Contest #191 shortlist ⭐️

The Virtue of the Foxtrot

Submitted into Contest #191 in response to: Write a story that includes someone saying, “I feel alive.”... view prompt


Fiction Romance

I won complimentary passes for Wednesday afternoon lessons at the Cheek to Cheek dance studio. I never win anything, and at the time, I wished my losing streak had remained intact. The "gala dinner" at the church hall was designed to raise money to preserve a local heritage home - McDougal House. Hattie Headly had donated the passes. Her sister was married to an English dance instructor who was a Canadian champion within some sort of specific category. There are always enough competitions and levels to reward decent talent, even if it is just a tier three medallist - code for "you didn't win but were close enough to impress."

Sarah, my girlfriend, was thrilled with the win. She grabbed the envelope from my hand and examined the passes. "Ballroom dancing! Awesome!" she squealed.

I wished I had won Greg's prize, a massive bottle of olives from Mr. Papadakis' grove in Greece. The free passes were clearly just a way to fill up a new session. Wednesday afternoon is hardly a popular time slot for anyone who is actually doing something. I had suggested that we just forget about my win, but Sarah was excited by the possibility. Dancing for me was about jumping and gyrating in the university pub on Thursday nights, sweating to old standbys from AC/DC and Billy Idol. It was about being generously lubricated with alcohol, pheromones and attitude. Ballroom dancing, on the other hand, was different. It was all Disney and happily ever after and horribly feminine.

When we first arrived, it was immediately clear who was available on Wednesday afternoons. The group comprised of five women, three well into their silver years, Joannie, Louise and Carol; one tired and disillusioned fifty-something housewife, Margaret; and an 87-year-old grandmother, Betty, who was alert but tiny and frail. Her daughter had dropped her off and quickly retreated to a nearby coffee shop for the duration of the lesson.

As a group, we waited in the corner for the private lesson ahead of us to finish. A young couple was rehearsing a romantic wedding dance to impress their guests. It was clearly the bride's idea. She wanted to give her day that extra special detail. The groom was uncomfortable, especially when he saw me. Generally, guys don't want other guys to know they take dance lessons. Either you have it, or you don't. It's not a pursuit you actually put effort towards, or at least not publicly. Most guys are more than happy to admit, "I can't dance."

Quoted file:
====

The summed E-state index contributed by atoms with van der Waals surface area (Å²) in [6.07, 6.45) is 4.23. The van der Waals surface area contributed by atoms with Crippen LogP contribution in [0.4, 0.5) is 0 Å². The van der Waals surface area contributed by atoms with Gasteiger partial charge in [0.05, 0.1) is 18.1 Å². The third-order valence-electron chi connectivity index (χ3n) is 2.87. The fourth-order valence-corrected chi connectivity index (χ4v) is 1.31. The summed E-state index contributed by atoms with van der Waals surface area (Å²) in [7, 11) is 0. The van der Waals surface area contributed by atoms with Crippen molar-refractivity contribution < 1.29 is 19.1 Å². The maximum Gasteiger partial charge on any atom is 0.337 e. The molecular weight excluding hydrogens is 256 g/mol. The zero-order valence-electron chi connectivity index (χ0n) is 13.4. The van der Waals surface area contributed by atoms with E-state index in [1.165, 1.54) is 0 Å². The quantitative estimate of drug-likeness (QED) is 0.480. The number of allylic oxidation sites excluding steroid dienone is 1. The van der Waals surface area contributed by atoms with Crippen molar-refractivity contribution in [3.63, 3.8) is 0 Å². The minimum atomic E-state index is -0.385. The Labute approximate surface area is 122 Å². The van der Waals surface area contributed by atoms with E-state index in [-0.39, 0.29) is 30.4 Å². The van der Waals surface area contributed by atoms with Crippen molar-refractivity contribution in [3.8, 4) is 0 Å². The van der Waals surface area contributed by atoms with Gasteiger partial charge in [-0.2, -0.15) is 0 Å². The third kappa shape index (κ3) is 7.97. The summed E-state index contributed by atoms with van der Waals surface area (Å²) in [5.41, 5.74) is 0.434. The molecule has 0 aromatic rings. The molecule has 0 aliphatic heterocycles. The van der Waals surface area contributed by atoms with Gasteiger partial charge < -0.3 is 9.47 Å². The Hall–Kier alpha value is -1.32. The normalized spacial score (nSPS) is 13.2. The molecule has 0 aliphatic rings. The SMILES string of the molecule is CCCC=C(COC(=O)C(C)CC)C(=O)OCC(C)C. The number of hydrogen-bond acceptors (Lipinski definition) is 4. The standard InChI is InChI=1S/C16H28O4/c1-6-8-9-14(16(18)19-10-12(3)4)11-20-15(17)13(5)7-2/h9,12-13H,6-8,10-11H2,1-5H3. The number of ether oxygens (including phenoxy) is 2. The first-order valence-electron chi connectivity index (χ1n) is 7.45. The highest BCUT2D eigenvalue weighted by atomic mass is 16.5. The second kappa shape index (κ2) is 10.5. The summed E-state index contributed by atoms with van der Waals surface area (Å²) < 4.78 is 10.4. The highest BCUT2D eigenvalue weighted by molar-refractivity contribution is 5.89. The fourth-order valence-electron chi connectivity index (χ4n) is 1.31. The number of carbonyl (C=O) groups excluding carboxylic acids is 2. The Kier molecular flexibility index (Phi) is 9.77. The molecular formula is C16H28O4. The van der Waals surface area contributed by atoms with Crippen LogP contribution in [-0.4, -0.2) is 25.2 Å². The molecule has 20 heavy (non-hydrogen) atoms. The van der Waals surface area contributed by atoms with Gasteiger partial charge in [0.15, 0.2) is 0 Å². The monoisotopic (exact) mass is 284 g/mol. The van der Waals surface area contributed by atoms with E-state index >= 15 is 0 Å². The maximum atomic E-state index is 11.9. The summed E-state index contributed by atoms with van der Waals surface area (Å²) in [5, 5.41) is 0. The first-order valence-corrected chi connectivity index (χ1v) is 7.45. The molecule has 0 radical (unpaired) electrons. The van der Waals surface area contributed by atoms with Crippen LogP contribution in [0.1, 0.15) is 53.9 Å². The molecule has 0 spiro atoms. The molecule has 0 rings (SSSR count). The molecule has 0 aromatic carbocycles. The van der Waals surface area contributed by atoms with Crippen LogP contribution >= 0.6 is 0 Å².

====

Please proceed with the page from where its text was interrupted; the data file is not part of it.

As they glided across the polished wood floor, our class swooned. The couple was not quite effortless yet, but they were definitely in sync, and we could tell they had made wonderful progress. After some final pointers, the couple disappeared from the floor, and Richard, their instructor, approached us. He was a heavier-set middle-aged man with a perfect posture and a deceptively easy step. He flashed a broad smile and immediately joked at our uneasiness. "You all look like you've been sent to the principal's office." He spoke with a slight British accent, not the kind that is authoritative, but rather the one that's your best mate. He immediately answered the group's need for gossip and detail. "That couple, Kelly and Kevin, have had private lessons for six weeks. Their wedding is in the summer."

"Oh they are wonderful!"

"How lovely!"



It was a chorus of awe and praise.

Kelly and Kevin? Even their names had been matched. The wedding was too planned for the marriage to last. My anxiety fuelled my disdain. Sarah, however, was absolutely smitten. I could see her eyes wide with wonder.

"Don't worry," Richard spoke directly to me. "we'll be starting right from the beginning this afternoon. No previous experience necessary."

Everyone smiled and let out an audible sigh of relief. I was still suspicious. This all felt like a trap.

"I would like to begin by welcoming and congratulating our winning couple, Julian and Sarah. They won our door prize at the recent McDougal House gala."

"Oooh." The older women were delighted at our good fortune and applauded respectfully. As a shiny young university couple, we immediately became the darlings.

"Now, we usually don't get many gentlemen in our classes, especially during the daytime. Julian, would mind helping us out as a lead? And Sarah, would you mind sharing?" Richard asked the two questions simultaneously directing both at my girlfriend.